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article imageSolar eclipse over the South Pacific, thousands greet spectacle

By Andrew Moran     Jul 12, 2010 in Science
Hanga Roa - A total solar eclipse is one of the most amazing spectacles in the universe. A solar eclipse occurred over the South Pacific where thousands of scientists, tourists and residents witnessed the fantastic display.
A solar eclipse is when the Moon moves between the Sun and the Earth and the satellite either partially or fully covers the Sun, depending on where you are on Earth. A solar eclipse can only occur during a new Moon period. The next solar eclipse will happen on Nov. 13, 2012.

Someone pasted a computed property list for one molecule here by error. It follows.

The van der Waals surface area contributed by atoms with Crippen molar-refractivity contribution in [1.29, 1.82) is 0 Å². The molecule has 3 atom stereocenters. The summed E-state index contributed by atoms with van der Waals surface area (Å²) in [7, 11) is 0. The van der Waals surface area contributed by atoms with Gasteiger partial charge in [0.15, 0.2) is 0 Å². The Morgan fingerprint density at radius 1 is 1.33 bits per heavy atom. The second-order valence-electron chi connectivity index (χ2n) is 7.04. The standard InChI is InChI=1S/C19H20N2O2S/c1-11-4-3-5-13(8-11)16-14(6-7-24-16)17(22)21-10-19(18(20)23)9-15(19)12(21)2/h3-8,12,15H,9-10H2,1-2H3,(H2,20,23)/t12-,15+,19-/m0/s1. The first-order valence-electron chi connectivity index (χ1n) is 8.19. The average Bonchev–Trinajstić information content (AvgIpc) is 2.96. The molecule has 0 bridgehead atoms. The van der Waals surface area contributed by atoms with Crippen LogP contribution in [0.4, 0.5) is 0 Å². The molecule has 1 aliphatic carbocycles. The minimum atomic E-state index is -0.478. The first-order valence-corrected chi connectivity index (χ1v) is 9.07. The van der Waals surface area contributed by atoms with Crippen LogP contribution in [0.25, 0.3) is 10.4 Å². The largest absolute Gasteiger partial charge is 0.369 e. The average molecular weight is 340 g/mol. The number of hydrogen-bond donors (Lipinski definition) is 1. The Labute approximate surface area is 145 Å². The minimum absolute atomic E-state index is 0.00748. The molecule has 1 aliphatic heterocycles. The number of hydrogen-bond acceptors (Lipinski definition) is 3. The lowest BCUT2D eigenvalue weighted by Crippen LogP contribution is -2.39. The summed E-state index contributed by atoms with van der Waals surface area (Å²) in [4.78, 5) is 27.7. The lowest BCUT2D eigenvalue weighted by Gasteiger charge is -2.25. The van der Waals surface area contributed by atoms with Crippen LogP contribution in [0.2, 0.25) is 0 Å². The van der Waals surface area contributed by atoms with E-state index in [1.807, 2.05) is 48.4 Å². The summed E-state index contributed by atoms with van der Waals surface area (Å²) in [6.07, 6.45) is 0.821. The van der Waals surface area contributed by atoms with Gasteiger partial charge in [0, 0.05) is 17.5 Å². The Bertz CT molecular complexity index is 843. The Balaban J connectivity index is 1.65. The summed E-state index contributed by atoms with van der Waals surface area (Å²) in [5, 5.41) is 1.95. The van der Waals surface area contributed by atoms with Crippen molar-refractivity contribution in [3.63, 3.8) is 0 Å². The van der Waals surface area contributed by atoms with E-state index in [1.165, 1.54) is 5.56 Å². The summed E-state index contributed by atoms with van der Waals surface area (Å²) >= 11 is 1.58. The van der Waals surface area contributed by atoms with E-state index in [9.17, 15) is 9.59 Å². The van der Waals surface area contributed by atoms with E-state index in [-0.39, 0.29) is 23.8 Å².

On Sunday, a total solar eclipse occurred and, according to Xinhua, thousands of people, including scientists and tourists, gathered at Chile’s low populated Easter Island, however, the total solar eclipse was only visible at specific small sections of the island.
EuroNews reports that the space spectacle nearly doubled the island’s occupancy from 4,800 to more than 8,000 but forecasters warned of cloudy skies and possible showers, however, the skies cleared. Everyone was excited, even in Tahiti where everyone was watching the World Cup football final match, they quickly turned their attention to the sky.
“It was like being in the stadium at night with artificial light. It was like being in a dark room with a 10-watt bulb,” said local official Francisco Haoa, reports BBC News. “It started with a shadow. The skies were perfectly blue, with lots of wind which chased away the clouds. Everyone applauded.”
More about Solar eclipses, South pacific, Easter island
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